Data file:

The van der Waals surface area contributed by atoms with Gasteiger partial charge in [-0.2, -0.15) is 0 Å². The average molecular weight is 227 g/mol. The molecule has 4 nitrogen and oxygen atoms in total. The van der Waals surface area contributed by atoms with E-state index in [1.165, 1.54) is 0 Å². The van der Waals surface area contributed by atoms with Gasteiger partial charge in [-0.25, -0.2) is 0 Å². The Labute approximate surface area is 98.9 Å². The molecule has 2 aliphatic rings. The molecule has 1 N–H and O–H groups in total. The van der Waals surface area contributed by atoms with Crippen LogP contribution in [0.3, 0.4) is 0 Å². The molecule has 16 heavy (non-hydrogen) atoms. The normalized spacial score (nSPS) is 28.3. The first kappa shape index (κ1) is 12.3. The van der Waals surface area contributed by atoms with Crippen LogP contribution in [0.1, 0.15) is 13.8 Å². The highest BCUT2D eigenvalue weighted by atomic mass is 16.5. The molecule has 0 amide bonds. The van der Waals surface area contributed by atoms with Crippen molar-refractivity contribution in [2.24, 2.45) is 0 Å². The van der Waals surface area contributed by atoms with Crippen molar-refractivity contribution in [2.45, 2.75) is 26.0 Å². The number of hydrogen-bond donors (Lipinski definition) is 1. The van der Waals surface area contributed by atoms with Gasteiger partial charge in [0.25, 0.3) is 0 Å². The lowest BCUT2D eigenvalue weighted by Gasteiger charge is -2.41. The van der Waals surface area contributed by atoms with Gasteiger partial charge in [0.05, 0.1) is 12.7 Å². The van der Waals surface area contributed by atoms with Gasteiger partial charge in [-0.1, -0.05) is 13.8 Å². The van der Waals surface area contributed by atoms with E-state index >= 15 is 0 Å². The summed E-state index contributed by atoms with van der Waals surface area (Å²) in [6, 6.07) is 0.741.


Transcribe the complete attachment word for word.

The van der Waals surface area contributed by atoms with Gasteiger partial charge in [-0.2, -0.15) is 0 Å². The average molecular weight is 227 g/mol. The molecule has 4 nitrogen and oxygen atoms in total. The van der Waals surface area contributed by atoms with E-state index in [1.165, 1.54) is 0 Å². The van der Waals surface area contributed by atoms with Gasteiger partial charge in [-0.25, -0.2) is 0 Å². The Labute approximate surface area is 98.9 Å². The molecule has 2 aliphatic rings. The molecule has 1 N–H and O–H groups in total. The van der Waals surface area contributed by atoms with Crippen LogP contribution in [0.3, 0.4) is 0 Å². The molecule has 16 heavy (non-hydrogen) atoms. The normalized spacial score (nSPS) is 28.3. The first kappa shape index (κ1) is 12.3. The van der Waals surface area contributed by atoms with Crippen LogP contribution in [0.1, 0.15) is 13.8 Å². The highest BCUT2D eigenvalue weighted by atomic mass is 16.5. The molecule has 0 amide bonds. The van der Waals surface area contributed by atoms with Crippen molar-refractivity contribution in [2.24, 2.45) is 0 Å². The van der Waals surface area contributed by atoms with Crippen molar-refractivity contribution in [2.45, 2.75) is 26.0 Å². The number of hydrogen-bond donors (Lipinski definition) is 1. The van der Waals surface area contributed by atoms with Gasteiger partial charge in [0.25, 0.3) is 0 Å². The lowest BCUT2D eigenvalue weighted by Gasteiger charge is -2.41. The van der Waals surface area contributed by atoms with Gasteiger partial charge in [0.05, 0.1) is 12.7 Å². The van der Waals surface area contributed by atoms with Gasteiger partial charge in [-0.1, -0.05) is 13.8 Å². The van der Waals surface area contributed by atoms with E-state index >= 15 is 0 Å². The summed E-state index contributed by atoms with van der Waals surface area (Å²) in [6, 6.07) is 0.741.